If you've found this article, you’re probably having trouble sleeping. Whether you’re worried about the upcoming morning, or doing some quick research to improve your sleep this evening, here are 35 ways to fall asleep and stay that way — all backed by science.
1. Catch Some Rays
Preparing yourself for a good night’s sleep starts long before bedtime. Make sure you get a good amount of exposure to sunlight during the day, which helps your body’s circadian rhythm cycle better. When your internal body clock is functioning correctly, it’s easier for you to fall asleep when it's time to hit the hay.
2. Get Moving
Getting your blood pumping and your heartrate up during the day also helps regulate your body clock, and can improve the quality of sleep by boosting serotonin (the happy hormone) and decreasing cortisol (the stress hormone).
3. Limit Caffeine and Alcohol
It seems pretty obvious to avoid caffeine right before bed, but experts say if you’re having trouble falling asleep, you might want to lay off the coffee and energy drinks up to six hours before bed.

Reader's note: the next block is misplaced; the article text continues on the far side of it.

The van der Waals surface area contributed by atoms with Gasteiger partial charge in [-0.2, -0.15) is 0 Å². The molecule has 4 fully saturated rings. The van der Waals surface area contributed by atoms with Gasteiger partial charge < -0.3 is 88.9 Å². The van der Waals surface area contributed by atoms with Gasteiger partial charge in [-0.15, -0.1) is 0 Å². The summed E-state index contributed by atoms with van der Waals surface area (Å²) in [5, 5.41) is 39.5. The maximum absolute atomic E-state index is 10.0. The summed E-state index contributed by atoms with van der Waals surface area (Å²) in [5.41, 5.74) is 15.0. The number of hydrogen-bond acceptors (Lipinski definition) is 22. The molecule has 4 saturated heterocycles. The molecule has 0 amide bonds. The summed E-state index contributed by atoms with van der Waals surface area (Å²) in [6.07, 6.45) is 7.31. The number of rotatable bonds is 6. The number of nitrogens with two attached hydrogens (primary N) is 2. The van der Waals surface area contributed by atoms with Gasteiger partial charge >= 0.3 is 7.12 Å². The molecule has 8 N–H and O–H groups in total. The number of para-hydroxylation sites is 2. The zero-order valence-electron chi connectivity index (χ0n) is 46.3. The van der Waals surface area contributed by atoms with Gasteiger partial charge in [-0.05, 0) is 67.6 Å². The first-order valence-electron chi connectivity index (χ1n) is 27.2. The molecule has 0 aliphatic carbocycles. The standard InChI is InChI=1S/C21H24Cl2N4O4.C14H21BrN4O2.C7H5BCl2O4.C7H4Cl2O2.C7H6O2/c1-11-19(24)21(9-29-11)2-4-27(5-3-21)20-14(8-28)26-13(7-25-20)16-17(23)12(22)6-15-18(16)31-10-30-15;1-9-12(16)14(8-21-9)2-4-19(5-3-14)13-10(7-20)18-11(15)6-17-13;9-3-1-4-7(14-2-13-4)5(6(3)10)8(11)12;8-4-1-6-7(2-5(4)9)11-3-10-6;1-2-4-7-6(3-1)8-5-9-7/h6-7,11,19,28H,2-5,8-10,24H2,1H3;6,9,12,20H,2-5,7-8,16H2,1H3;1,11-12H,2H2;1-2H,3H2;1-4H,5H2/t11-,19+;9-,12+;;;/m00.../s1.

Having an alcoholic beverage or two before sleep might make you feel more tired and relaxed, but studies show that alcohol can negatively impact your quality of sleep.
4. Check Your Munch Times
We know late-night snacking can be tempting, but try to eat your last meal at least 4 hours before bed. Also, take your daily food choices into consideration. Eating spicy food for dinner or eating right before lying down can trigger acid reflux or heartburn, making it much harder to drift off.
5. Avoid the Cat Nap
If you’re struggling to fall asleep at night, avoid taking naps during the day. It can become a vicious cycle: you struggle to fall asleep one night, so you take a nap the next day, which makes it harder to fall asleep that night, and repeat. Some studies have shown that regular naps over 2 hours can lead to poor sleep quality at night. Napping during the day also uses up your sleep drive, which can make it more difficult to fall asleep at bedtime.
6. Create a Bedtime Routine
Establishing a consistent bedtime routine helps set your circadian rhythm so your body knows when it’s time to rest. Practicing good sleep hygiene can go a long way in making bedtime less stressful. Start winding down about an hour before your actual sleep time, to help your body relax and prepare for dreamland. Try incorporating some of our other tips, like soothing sounds, dim lights, reading, or stretching to really set the mood for a peaceful snooze.
7. Make Your Bed a Sanctuary